signal(3f)                                                            signal(3f)

       signal - changes the action for a signal

       integer ret, signum, flag
       external signal, proc
       ret = signal ( signum, proc, flag )

       When a process incurs a signal ( see signal(3) ), the default action is
       usually to clean up and abort.  A user can choose to write an alternative
       signal handling routine with a call to signal.

       The signum argument is the signal number ( see signal(3) ). If the
       specified flag is negative, then proc must be the name of the user signal
       handling routine.  If flag is zero or positive, then proc is ignored and
       the value of flag is passed to the system as the signal action
       definition.  In particular, this is how previously saved signal actions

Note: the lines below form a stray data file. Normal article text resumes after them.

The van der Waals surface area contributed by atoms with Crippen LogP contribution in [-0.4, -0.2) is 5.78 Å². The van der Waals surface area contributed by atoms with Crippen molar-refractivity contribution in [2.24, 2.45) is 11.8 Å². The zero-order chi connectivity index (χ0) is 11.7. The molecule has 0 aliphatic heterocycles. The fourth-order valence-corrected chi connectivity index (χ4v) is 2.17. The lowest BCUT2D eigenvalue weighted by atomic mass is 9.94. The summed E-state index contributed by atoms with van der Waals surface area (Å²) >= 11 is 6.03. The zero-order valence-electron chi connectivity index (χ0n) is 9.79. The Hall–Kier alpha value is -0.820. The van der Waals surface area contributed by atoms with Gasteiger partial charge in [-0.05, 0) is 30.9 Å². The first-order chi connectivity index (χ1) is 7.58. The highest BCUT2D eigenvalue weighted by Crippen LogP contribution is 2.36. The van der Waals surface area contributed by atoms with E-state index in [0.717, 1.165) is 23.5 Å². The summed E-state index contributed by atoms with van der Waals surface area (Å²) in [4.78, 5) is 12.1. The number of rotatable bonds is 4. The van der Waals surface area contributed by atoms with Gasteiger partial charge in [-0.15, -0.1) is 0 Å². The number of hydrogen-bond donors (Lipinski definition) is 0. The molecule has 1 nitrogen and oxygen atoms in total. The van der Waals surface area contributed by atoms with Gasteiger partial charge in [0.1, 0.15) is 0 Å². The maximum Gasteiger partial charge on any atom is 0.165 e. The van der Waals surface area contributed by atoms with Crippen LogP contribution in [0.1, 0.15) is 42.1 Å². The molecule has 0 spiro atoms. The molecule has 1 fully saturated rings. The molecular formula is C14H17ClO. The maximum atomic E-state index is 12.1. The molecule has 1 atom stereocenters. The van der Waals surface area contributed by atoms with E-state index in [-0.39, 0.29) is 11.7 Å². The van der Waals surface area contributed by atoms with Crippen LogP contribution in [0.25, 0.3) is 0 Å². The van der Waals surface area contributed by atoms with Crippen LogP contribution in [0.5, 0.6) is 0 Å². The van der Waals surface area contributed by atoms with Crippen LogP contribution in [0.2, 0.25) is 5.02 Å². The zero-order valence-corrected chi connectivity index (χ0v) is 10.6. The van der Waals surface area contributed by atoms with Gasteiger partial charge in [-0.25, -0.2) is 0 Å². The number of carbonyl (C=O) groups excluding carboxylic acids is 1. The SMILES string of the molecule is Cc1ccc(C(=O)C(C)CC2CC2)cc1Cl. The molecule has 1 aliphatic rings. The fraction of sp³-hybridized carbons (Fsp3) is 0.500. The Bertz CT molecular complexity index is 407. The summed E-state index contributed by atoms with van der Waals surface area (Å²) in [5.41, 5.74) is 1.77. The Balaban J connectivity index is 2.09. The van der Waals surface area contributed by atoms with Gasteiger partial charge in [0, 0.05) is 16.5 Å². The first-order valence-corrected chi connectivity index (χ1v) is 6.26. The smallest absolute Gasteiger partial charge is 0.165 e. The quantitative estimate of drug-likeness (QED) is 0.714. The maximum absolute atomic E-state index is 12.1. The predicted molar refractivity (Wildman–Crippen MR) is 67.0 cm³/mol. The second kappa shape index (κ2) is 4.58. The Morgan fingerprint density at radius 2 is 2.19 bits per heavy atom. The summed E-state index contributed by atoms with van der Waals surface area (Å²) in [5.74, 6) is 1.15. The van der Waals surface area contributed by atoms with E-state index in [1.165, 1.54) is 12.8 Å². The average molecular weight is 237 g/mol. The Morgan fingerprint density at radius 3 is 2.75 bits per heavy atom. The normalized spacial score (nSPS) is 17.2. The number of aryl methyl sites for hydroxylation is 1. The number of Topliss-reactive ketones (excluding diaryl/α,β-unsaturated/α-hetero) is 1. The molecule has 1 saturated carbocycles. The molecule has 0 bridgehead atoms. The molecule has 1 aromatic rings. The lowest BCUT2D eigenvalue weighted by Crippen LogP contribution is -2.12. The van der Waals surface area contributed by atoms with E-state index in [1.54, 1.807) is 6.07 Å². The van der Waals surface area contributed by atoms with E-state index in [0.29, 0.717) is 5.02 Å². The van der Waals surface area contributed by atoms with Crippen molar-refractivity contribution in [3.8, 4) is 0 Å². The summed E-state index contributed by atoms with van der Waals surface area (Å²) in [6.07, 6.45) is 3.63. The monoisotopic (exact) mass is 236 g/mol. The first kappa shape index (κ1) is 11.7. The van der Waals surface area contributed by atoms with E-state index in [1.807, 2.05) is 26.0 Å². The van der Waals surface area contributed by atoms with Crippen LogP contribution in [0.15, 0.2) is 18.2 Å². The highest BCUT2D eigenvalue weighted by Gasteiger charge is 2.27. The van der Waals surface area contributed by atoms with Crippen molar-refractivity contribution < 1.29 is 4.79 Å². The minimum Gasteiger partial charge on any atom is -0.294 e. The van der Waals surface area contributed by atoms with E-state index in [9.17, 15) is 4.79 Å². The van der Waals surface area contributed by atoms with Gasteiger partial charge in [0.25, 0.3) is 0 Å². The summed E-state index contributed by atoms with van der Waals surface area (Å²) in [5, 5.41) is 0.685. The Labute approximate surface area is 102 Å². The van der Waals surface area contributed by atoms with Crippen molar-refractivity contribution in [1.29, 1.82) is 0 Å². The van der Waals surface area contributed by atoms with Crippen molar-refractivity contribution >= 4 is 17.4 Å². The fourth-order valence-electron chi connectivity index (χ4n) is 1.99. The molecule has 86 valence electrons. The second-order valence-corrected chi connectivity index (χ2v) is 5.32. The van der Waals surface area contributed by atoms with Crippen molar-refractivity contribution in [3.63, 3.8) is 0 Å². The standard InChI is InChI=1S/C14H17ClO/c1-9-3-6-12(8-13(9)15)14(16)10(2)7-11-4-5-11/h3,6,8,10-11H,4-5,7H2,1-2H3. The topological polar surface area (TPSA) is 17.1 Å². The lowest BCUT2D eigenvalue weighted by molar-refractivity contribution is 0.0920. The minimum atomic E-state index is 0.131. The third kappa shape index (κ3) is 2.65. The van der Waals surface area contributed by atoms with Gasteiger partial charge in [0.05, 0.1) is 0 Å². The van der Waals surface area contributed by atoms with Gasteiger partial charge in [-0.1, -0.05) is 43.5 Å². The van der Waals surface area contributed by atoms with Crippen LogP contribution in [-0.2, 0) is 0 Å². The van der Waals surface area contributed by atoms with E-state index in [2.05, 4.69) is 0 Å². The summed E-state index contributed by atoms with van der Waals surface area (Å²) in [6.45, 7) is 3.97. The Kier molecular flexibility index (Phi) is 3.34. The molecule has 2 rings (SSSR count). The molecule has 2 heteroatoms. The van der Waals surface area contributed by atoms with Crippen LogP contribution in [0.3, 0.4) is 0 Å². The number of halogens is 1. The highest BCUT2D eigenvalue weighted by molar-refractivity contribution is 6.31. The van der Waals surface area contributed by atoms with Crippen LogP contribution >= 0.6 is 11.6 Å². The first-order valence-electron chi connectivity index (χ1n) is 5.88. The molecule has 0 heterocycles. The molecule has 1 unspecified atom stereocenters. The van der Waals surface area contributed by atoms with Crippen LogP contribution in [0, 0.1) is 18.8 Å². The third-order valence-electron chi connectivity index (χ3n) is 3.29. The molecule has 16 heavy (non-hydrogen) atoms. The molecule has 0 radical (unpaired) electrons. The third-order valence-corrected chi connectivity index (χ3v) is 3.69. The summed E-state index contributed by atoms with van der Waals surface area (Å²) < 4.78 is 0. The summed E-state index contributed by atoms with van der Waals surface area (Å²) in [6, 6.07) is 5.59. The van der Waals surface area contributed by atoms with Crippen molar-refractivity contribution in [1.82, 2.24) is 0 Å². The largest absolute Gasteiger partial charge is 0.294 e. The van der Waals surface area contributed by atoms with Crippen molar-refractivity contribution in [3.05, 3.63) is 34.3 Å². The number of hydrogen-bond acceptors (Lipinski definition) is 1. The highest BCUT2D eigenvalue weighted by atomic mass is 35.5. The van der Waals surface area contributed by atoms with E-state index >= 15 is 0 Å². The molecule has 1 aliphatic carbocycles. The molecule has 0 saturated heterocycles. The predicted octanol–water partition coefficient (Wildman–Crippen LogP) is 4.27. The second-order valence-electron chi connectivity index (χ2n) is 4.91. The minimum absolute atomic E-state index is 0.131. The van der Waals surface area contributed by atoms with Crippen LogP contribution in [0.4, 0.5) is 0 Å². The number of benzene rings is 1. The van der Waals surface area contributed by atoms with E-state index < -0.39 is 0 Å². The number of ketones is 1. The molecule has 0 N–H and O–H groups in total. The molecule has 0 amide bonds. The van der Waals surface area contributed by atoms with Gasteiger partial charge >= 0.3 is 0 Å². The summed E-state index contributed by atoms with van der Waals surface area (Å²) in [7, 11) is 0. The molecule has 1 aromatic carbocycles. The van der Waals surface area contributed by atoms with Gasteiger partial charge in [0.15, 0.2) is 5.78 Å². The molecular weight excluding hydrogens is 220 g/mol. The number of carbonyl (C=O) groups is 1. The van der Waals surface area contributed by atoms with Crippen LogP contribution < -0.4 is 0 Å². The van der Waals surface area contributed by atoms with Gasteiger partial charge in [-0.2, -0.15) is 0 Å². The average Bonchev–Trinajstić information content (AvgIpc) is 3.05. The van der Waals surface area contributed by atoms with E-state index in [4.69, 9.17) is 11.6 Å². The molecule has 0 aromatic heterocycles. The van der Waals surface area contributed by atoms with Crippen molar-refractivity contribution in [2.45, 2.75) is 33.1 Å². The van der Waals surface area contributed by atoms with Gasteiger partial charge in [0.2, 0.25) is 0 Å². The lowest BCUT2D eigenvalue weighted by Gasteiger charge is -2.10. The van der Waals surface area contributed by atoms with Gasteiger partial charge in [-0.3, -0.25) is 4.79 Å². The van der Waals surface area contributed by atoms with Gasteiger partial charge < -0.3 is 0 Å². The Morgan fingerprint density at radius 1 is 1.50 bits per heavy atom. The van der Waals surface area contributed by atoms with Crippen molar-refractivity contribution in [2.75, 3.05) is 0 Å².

can be restored.  Two possible values for flag have specific meanings:
       zero means "use the default action", one means "ignore this signal".

       The f77 compiler arranges to trap certain signals when a process is
       started.  The only way to restore the default f77 action is to save the
       returned value from the first call to signal.

       If the user signal handler is called, it is passed the signal number as
       an integer argument.

Return Values
       A positive return value is the previous action definition.  A value
       greater than one is the address of a routine that is to be called on
       occurrence of the given signal.  The returned value can be used in
       subsequent calls to signal in order to restore a previous action
       definition.  A negative return value is the negation of a system error


See Also
       kill(1), signal(3), kill(3f)